The Craft Brew industry continues to grow in popularity year on year, with an increasing range of Craft Breweries striving to supply the consumer with an ever-expanding range of top-quality, speciality beers. Whilst looking for a stylish, robust, versatile, & recyclable packaging option, more and more brewers are now supplying their beer in cans so in this blog we cover some very important things to consider if canning your beer is the way you’re thinking of going.
First Class Product
Craft Brewers undoubtable produce an exciting range of finely honed beers, aimed at those more discerning customers in search of a well presented, first class product. To ensure the beer reaches the consumer as the brewer intends, a rigorous process of Double Seam assessment is essential to ensure top quality beer not only goes into the can, but also maintains its taste and appearance throughout its shelf life.
Brewers are diligent in selecting the finest ingredients, purchasing high end packaging equipment and maintaining high standards of hygiene, all designed to produce a high-class beer. It is of equal importance to carry out regular Double Seam Quality Checks which we covered in our earlier blog “The Essential Seam Assessment Protocol For Craft Breweries”, ensuring the canning process is producing a safe Double Seam that will prevent leakage and the ingress of Oxygen into the can resulting in a substandard product reaching your consumer.
A typical up and coming Craft Brewery packs their beer at around 50 cans per minute. That equates to around 24,000 cans per eight-hour day. If the recommended Double Seam Quality Checks are not being adhered to, the brewer could be releasing up to 5 million plus cans per year into the market without adequate knowledge or record of the quality of their packaging.
Cans closed with a correctly formed Double Seam will maintain the integrity of the product, prevent leakage, preserve taste and extend shelf life. The converse is true of cans with a poorly formed Double Seam. While the can may appear to have been correctly closed, if the Double Seam is loose and/or poorly formed, it is likely to leak, reduce the quality of the product and possible contaminate nearby sound containers with spillage.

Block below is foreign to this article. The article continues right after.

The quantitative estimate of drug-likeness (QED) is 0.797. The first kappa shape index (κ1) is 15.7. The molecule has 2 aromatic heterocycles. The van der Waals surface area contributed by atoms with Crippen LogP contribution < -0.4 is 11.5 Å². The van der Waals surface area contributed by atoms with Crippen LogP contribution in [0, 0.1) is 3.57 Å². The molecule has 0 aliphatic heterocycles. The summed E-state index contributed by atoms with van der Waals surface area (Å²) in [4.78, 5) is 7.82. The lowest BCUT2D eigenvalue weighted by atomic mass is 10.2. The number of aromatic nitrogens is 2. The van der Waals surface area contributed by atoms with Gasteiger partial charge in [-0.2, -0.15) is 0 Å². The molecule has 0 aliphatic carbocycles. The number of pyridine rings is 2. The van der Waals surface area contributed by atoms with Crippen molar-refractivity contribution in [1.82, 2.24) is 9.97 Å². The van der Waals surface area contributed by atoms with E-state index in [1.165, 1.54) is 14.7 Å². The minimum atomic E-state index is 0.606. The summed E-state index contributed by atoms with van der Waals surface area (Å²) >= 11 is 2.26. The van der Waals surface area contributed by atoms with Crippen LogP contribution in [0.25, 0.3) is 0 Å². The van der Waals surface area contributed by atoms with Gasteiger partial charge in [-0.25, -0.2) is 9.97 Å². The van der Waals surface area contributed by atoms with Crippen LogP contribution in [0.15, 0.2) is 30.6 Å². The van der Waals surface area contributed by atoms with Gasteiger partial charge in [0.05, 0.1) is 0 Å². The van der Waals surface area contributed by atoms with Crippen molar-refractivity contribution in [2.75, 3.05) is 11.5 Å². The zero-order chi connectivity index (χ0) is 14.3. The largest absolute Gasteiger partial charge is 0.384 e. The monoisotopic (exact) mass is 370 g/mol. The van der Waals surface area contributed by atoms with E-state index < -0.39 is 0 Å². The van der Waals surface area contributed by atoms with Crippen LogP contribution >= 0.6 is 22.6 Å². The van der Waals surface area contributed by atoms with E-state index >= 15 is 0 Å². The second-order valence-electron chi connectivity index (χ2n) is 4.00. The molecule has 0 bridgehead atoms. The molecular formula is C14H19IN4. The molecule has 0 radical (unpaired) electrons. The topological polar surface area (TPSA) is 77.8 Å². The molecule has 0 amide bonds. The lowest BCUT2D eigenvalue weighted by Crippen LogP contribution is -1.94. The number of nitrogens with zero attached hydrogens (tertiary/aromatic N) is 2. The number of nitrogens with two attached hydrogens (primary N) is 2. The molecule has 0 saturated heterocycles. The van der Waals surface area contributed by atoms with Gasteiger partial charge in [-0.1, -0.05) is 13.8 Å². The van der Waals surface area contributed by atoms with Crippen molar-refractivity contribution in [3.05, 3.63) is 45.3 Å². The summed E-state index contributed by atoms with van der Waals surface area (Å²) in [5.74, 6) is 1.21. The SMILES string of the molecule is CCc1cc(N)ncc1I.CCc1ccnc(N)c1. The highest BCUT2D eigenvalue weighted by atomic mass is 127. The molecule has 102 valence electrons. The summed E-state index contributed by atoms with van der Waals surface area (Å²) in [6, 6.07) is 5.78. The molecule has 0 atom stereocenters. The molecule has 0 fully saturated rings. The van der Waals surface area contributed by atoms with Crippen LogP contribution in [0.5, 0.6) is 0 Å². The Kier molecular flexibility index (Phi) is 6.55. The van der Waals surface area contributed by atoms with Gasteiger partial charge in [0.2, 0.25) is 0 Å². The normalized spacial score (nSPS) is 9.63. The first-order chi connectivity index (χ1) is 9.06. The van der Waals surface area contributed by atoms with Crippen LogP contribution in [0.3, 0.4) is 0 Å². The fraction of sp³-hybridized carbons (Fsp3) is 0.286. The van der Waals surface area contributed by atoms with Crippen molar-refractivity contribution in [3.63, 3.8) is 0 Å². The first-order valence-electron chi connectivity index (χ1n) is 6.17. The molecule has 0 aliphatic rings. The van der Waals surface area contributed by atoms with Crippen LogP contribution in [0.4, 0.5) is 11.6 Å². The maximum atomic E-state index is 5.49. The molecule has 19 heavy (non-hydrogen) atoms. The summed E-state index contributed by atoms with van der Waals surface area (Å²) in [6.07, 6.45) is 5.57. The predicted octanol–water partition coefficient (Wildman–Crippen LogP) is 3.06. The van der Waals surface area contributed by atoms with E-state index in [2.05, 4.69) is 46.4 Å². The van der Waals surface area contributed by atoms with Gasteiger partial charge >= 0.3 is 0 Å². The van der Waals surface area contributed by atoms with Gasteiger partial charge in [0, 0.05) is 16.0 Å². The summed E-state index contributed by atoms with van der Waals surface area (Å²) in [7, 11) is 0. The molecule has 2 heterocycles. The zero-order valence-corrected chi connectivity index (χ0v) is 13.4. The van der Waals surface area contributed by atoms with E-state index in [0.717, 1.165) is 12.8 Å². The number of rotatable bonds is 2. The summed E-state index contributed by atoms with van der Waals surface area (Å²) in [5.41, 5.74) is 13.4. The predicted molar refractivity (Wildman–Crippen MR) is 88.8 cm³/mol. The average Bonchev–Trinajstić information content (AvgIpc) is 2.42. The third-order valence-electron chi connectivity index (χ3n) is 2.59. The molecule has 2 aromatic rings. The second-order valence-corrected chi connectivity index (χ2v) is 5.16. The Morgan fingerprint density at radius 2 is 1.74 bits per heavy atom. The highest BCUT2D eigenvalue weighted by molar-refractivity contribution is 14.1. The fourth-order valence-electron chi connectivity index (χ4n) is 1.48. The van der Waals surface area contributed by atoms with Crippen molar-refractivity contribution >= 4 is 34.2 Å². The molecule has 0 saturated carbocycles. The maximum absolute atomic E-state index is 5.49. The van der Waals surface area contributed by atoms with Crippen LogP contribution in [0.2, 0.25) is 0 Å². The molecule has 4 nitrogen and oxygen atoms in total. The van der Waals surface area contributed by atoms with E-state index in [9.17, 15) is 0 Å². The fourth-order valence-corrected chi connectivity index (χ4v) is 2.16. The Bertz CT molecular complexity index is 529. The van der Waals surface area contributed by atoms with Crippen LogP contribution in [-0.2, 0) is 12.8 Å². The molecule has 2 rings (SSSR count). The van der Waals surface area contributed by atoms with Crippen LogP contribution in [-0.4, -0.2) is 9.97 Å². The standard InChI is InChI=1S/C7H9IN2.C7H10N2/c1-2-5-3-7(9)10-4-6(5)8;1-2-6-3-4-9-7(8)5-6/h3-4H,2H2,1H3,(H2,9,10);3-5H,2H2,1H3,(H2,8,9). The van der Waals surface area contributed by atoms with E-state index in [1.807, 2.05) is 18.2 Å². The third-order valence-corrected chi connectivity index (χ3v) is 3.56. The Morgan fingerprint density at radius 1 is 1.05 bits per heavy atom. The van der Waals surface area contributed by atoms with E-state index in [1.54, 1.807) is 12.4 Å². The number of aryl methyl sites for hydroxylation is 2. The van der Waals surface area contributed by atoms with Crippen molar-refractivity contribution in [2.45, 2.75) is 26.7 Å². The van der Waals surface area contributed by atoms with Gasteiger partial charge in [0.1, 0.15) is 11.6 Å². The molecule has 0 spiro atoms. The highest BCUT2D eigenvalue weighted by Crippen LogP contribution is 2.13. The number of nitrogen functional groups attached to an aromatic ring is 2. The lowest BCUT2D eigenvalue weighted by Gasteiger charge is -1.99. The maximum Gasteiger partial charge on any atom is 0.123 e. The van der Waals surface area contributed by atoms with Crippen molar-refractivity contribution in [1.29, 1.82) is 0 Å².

Product Recall, Loss of Business & Reputation
Should cans be found to be leaking either on the shelf in a shop or by a consumer, the potential consequences of a product recall are clear to see, not only in terms of the immediate cost, but as a negative effect on your business and the industry as a whole. Supermarkets are highly unlikely to do with business with suppliers that fail to display a transparent and clear Quality Control regime.
Effecting the Taste
Maintaining the desired Dissolved Oxygen levels in canned beer is very important. A small quantity of free Oxygen entering the can via a poorly formed Double Seam can not only spoil your beer and impair the flavour, it can also give it an unpleasant hazy appearance. While Pasteurising beer after canning will extend its shelf life, it will not prevent the beer from losing its flavour or suffering from poor appearance if the quality of the Double Seam allows leakage.
Non-Pasteurised beer packed in cans with substandard Double Seams, will not only be of poor quality, but could potentially cause customers to fall ill.